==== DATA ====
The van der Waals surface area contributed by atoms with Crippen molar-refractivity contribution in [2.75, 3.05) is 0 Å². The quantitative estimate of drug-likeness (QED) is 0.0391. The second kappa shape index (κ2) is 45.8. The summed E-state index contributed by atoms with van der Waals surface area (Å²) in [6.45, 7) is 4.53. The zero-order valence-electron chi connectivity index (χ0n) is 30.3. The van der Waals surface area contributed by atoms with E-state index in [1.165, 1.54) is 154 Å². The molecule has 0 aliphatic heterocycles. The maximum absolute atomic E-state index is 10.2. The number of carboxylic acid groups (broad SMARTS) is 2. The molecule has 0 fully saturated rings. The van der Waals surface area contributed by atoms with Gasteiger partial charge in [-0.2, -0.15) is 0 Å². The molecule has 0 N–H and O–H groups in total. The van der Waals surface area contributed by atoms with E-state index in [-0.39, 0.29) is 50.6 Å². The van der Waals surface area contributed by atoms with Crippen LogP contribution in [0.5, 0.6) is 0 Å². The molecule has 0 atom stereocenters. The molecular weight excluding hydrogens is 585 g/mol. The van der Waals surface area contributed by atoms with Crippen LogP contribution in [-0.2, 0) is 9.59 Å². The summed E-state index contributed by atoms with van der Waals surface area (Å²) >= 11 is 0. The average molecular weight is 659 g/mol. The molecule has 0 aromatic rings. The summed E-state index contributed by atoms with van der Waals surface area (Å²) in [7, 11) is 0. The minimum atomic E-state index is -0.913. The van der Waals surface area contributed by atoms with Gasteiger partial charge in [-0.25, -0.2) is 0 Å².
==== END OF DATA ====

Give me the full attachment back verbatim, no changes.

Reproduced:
The van der Waals surface area contributed by atoms with Crippen molar-refractivity contribution in [2.75, 3.05) is 0 Å². The quantitative estimate of drug-likeness (QED) is 0.0391. The second kappa shape index (κ2) is 45.8. The summed E-state index contributed by atoms with van der Waals surface area (Å²) in [6.45, 7) is 4.53. The zero-order valence-electron chi connectivity index (χ0n) is 30.3. The van der Waals surface area contributed by atoms with E-state index in [1.165, 1.54) is 154 Å². The molecule has 0 aliphatic heterocycles. The maximum absolute atomic E-state index is 10.2. The number of carboxylic acid groups (broad SMARTS) is 2. The molecule has 0 fully saturated rings. The van der Waals surface area contributed by atoms with Gasteiger partial charge in [-0.2, -0.15) is 0 Å². The molecule has 0 N–H and O–H groups in total. The van der Waals surface area contributed by atoms with E-state index in [-0.39, 0.29) is 50.6 Å². The van der Waals surface area contributed by atoms with Crippen LogP contribution in [0.5, 0.6) is 0 Å². The molecule has 0 atom stereocenters. The molecular weight excluding hydrogens is 585 g/mol. The van der Waals surface area contributed by atoms with Crippen LogP contribution in [-0.2, 0) is 9.59 Å². The summed E-state index contributed by atoms with van der Waals surface area (Å²) >= 11 is 0. The average molecular weight is 659 g/mol. The molecule has 0 aromatic rings. The summed E-state index contributed by atoms with van der Waals surface area (Å²) in [7, 11) is 0. The minimum atomic E-state index is -0.913. The van der Waals surface area contributed by atoms with Gasteiger partial charge in [-0.25, -0.2) is 0 Å².